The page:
MIT Sloan | Mr. AI & Robotics
GMAT 750, GPA 3.7
Tuck | Mr. Liberal Arts Military
GMAT 680, GPA 2.9
Stanford GSB | Mr. Social Entrepreneur
GRE 328, GPA 3.0
Wharton | Mr. Industry Switch
GMAT 760, GPA 3.95
Stanford GSB | Mr. Irish Consultant
GMAT 710, GPA 3.7
McCombs School of Business | Mr. Marine Executive Officer
GRE 322, GPA 3.28
Harvard | Ms. Developing Markets
GMAT 780, GPA 3.63
Harvard | Mr. Policy Player
GMAT 750, GPA 3.4
Wharton | Mr. Future Non-Profit
GMAT 720, GPA 8/10
Duke Fuqua | Mr. Tough Guy
GMAT 680, GPA 3.3
Harvard | Mr. CPPIB Strategy
GRE 329 (Q169 V160), GPA 3.6
Harvard | Mr. Defense Engineer
GMAT 730, GPA 3.6
Chicago Booth | Mr. Unilever To MBB
GRE 308, GPA 3.8
Chicago Booth | Mr. Bank AVP
GRE 322, GPA 3.22
Kellogg | Mr. Double Whammy
GMAT 730, GPA 7.1/10
Stanford GSB | Mr. Infantry Officer
GRE 320, GPA 3.7
McCombs School of Business | Mr. Ernst & Young
GMAT 600 (hopeful estimate), GPA 3.86
Kellogg | Mr. Engineer Volunteer
GMAT 710, GPA 3.8
Kellogg | Mr. Operations Analyst
GMAT Waived, GPA 3.3
Kellogg | Mr. Defense Engineer
GMAT 760, GPA 3.15
Cornell Johnson | Mr. Indian Dreamer
GRE 331, GPA 8.5/10
Kellogg | Mr. Innovator
GRE 300, GPA 3.75
London Business School | Ms. Private Equity Angel
GMAT 660, GPA 3.4
Chicago Booth | Ms. Indian Banker
GMAT 740, GPA 9.18/10
Yale | Ms. Biotech
GMAT 740, GPA 3.29
Stanford GSB | Ms. Global Empowerment
GMAT 740, GPA 3.66
Harvard | Mr. Renewables Athlete
GMAT 710 (1st take), GPA 3.63

Why You Should Visit Business Schools BEFORE You Apply

Next year’s MBA applications are rolling out, and the deadlines are earlier than ever. There are a lot of things that you should do right now – and here is why you should plan to visit business schools before you apply.

  • Business Schools are Different.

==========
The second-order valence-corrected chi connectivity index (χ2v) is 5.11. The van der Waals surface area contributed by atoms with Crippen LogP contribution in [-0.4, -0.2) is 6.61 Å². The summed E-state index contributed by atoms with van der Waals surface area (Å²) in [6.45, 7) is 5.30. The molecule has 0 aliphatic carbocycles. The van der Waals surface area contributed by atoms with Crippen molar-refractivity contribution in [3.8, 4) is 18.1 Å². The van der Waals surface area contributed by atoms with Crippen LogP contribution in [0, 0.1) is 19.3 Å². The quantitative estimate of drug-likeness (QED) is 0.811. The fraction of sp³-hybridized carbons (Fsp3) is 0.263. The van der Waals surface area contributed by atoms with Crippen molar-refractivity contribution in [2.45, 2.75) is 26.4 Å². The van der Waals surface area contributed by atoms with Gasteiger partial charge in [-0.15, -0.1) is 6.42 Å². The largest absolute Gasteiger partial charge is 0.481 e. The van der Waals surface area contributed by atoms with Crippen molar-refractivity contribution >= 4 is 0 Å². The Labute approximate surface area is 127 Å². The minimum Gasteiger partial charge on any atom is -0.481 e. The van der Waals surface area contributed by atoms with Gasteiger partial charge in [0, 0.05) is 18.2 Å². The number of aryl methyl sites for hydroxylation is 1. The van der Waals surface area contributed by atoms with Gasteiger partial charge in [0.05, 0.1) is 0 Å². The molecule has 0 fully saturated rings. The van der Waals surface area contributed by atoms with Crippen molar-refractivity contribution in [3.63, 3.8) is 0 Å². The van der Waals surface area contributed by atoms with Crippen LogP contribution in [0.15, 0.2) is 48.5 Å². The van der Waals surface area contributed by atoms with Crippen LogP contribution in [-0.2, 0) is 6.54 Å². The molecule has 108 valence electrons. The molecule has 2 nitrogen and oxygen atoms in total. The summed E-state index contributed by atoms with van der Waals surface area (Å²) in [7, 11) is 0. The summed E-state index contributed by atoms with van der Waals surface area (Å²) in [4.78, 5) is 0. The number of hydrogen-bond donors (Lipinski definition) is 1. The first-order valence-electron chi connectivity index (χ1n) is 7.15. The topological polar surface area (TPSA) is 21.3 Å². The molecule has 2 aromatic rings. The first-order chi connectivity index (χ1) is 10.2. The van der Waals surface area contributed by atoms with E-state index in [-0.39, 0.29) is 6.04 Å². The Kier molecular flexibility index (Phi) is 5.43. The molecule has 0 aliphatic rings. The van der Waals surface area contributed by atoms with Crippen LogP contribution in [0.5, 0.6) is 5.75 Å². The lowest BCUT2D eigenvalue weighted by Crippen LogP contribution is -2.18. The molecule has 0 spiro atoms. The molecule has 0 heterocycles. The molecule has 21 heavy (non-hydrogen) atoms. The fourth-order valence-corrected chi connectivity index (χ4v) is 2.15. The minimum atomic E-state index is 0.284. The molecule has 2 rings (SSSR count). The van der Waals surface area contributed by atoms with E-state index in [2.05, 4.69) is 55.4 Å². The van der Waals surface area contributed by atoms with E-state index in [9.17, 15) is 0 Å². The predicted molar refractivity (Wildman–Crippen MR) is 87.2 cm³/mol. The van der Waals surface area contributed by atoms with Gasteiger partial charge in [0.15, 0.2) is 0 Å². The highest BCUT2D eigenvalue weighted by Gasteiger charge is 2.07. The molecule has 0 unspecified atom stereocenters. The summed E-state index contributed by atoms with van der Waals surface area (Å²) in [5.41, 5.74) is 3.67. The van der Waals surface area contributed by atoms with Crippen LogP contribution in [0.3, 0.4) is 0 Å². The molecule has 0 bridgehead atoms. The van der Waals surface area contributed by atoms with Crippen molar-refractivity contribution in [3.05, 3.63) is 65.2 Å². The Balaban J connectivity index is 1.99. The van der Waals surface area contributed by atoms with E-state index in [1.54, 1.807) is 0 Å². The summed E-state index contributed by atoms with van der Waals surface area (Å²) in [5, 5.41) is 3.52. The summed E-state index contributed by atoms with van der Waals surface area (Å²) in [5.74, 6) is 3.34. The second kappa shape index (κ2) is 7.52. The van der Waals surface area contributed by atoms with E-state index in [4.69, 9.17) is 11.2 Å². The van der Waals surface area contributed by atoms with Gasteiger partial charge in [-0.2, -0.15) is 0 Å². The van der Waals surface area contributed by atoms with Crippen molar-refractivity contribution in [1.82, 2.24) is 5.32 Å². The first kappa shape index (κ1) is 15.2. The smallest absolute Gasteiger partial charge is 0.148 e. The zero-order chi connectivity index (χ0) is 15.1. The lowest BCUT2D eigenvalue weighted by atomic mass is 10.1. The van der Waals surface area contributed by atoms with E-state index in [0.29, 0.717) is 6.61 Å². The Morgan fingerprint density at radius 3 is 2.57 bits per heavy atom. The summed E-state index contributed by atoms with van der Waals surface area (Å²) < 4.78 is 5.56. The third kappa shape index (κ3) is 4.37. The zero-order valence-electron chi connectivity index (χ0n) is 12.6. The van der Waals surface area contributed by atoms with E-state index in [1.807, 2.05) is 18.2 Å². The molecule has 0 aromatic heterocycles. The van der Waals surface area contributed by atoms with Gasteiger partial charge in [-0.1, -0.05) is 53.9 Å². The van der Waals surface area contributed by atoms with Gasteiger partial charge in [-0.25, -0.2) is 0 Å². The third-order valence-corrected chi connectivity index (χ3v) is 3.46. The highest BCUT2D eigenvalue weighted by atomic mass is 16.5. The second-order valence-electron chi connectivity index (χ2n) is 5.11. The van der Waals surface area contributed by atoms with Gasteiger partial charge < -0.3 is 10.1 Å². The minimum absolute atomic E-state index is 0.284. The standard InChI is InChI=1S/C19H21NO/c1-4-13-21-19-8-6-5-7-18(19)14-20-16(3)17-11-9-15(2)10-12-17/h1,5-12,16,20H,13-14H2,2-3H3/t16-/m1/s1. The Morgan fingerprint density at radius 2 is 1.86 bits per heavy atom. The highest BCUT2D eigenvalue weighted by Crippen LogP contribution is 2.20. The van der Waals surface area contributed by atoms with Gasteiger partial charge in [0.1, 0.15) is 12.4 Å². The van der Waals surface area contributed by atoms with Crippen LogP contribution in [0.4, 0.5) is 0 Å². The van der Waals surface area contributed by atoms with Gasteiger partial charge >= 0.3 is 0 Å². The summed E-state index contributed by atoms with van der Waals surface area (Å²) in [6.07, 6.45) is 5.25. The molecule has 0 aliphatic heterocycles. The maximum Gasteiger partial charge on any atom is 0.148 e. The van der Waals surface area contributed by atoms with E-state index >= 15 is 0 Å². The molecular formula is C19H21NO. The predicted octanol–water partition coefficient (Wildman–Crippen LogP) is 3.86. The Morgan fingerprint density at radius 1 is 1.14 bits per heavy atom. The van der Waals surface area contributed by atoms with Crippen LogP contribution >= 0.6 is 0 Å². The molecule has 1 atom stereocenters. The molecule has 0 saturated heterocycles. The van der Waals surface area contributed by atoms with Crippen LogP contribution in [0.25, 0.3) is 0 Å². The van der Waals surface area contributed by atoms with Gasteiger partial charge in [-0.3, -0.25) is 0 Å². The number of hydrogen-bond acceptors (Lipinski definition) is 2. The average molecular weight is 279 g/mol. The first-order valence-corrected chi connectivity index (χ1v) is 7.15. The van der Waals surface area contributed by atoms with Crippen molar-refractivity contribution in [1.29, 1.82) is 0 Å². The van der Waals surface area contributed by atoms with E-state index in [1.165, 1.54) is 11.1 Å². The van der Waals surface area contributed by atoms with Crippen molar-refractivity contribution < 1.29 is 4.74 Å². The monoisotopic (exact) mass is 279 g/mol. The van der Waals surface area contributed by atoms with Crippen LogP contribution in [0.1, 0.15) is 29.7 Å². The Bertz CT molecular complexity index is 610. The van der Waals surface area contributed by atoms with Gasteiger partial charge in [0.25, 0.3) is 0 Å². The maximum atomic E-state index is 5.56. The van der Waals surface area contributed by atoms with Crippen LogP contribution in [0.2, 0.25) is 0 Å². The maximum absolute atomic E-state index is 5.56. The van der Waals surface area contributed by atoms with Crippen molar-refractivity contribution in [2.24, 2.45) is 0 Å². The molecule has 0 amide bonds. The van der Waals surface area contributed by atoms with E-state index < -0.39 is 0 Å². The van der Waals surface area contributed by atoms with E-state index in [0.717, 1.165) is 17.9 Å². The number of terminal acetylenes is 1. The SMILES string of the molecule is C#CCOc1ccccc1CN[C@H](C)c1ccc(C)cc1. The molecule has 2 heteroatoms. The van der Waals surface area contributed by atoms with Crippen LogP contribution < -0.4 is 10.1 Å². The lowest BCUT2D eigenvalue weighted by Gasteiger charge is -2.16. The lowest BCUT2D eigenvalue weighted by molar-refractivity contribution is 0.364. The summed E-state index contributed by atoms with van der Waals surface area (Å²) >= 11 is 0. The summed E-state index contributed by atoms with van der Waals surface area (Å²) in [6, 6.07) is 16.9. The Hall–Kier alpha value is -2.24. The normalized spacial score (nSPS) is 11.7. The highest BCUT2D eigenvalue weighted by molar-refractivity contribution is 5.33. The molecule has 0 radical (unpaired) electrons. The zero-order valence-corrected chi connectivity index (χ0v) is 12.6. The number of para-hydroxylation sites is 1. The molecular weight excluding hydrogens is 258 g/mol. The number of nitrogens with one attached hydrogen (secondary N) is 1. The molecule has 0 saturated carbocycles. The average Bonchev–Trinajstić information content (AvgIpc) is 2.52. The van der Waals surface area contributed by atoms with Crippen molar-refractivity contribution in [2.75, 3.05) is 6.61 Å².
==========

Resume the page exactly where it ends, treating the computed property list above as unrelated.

On paper, it’s easy for MBA programs to blend. Most offer similar core courses, experiential learning, clubs, recruiting, etc. Plus, there is a ton of information to absorb when you first start looking at schools – making it even harder to figure out what factors are most important to you.

One of the best ways to cut through the marketing and start to figure out which programs offer what you need is to visit. Business school is a huge investment – and the right program might not be the one that looked best from the website. Visiting before you apply allows you to shape the optimal list.

  • School Specific Essays are Hard.

Once you start to apply, you will understand just how hard it is to capture what differentiates a school and makes it a good fit for you, personally. There is no substitute for specific knowledge and firsthand experience on the campus. Candidates who visit can talk about the course they sat in on, the admissions officer they interacted with at lunch, and how much they had in common with their student tour guide. You might also pick up some inside information about new courses or opportunities. These details can make the difference between a credible interview response or essay and one that falls flat.

  • You Need to Convey Interest.

You know that this is a competitive process. You also know that schools worry about yield, and about fielding a class of students who will get along and be happy at their program. It’s extremely hard to sell the admissions committee on the fact that their school is your absolute first choice if you have never been there. Yes, people absolutely get in without having visited –but it’s much, much harder.

If you have the resources to visit schools before you apply, even a subset of your target programs, I really encourage it. There are also other ways to connect with programs remotely, including talking to students and alums and attending events in your city. The bottom line is that you need to do everything you can to understand and connect with your target schools.


 Karen has more than 12 years of experience evaluating candidates for admission to Dartmouth College and to the Tuck School of Business at Dartmouth. Since founding North Star Admissions Consulting in 2012, she has helped applicants gain admission to the nation’s top schools, including Stanford, Harvard, Yale, Wharton, MIT, Tuck, Columbia, Kellogg, Booth, Haas, Duke, Johnson, Ross, NYU, UNC, UCLA, Georgetown and more. Over the last three years, clients have been awarded more than 14.6 million dollars in scholarships, and more than 95% have gotten into one of their top choice schools.

MORE FROM KAREN:  Should You Settle For Your Second Choice Business School?, Why The Admissions Committee Cares About Your Activities, Are You The Perfect MBA Candidate?